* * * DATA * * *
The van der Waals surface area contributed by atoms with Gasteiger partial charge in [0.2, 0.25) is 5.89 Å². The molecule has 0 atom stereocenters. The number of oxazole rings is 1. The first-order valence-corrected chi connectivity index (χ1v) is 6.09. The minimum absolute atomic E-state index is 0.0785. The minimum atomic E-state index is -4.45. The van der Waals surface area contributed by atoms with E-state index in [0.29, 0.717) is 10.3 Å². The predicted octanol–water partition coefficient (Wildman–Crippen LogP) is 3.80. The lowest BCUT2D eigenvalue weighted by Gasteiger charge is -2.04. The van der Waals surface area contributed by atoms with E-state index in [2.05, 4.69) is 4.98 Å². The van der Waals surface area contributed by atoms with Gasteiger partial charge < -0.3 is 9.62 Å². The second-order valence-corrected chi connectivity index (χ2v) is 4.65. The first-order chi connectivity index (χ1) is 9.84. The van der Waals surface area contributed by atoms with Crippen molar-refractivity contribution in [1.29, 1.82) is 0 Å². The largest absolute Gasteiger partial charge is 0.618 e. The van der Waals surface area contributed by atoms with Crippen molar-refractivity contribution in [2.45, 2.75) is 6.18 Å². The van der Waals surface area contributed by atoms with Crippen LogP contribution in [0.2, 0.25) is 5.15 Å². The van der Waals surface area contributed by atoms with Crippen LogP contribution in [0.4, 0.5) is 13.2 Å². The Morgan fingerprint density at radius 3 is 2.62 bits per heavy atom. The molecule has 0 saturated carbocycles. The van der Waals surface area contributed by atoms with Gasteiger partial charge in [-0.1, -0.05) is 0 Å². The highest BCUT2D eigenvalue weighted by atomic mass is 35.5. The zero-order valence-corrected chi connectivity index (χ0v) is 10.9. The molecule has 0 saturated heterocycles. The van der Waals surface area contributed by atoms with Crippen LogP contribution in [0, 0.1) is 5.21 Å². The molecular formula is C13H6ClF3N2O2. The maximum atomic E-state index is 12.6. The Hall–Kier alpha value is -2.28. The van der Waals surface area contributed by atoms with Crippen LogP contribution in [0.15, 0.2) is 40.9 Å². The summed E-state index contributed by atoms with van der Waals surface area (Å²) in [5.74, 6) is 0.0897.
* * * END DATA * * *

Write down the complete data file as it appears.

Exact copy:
The van der Waals surface area contributed by atoms with Gasteiger partial charge in [0.2, 0.25) is 5.89 Å². The molecule has 0 atom stereocenters. The number of oxazole rings is 1. The first-order valence-corrected chi connectivity index (χ1v) is 6.09. The minimum absolute atomic E-state index is 0.0785. The minimum atomic E-state index is -4.45. The van der Waals surface area contributed by atoms with E-state index in [0.29, 0.717) is 10.3 Å². The predicted octanol–water partition coefficient (Wildman–Crippen LogP) is 3.80. The lowest BCUT2D eigenvalue weighted by Gasteiger charge is -2.04. The van der Waals surface area contributed by atoms with E-state index in [2.05, 4.69) is 4.98 Å². The van der Waals surface area contributed by atoms with Gasteiger partial charge < -0.3 is 9.62 Å². The second-order valence-corrected chi connectivity index (χ2v) is 4.65. The first-order chi connectivity index (χ1) is 9.84. The van der Waals surface area contributed by atoms with Crippen molar-refractivity contribution in [1.29, 1.82) is 0 Å². The largest absolute Gasteiger partial charge is 0.618 e. The van der Waals surface area contributed by atoms with Crippen molar-refractivity contribution in [2.45, 2.75) is 6.18 Å². The van der Waals surface area contributed by atoms with Crippen LogP contribution in [0.2, 0.25) is 5.15 Å². The van der Waals surface area contributed by atoms with Crippen LogP contribution in [0.4, 0.5) is 13.2 Å². The Morgan fingerprint density at radius 3 is 2.62 bits per heavy atom. The molecule has 0 saturated carbocycles. The van der Waals surface area contributed by atoms with Gasteiger partial charge in [-0.1, -0.05) is 0 Å². The highest BCUT2D eigenvalue weighted by atomic mass is 35.5. The zero-order valence-corrected chi connectivity index (χ0v) is 10.9. The molecule has 0 saturated heterocycles. The van der Waals surface area contributed by atoms with Crippen LogP contribution in [0, 0.1) is 5.21 Å². The molecular formula is C13H6ClF3N2O2. The maximum atomic E-state index is 12.6. The Hall–Kier alpha value is -2.28. The van der Waals surface area contributed by atoms with Crippen LogP contribution in [0.15, 0.2) is 40.9 Å². The summed E-state index contributed by atoms with van der Waals surface area (Å²) in [5.74, 6) is 0.0897.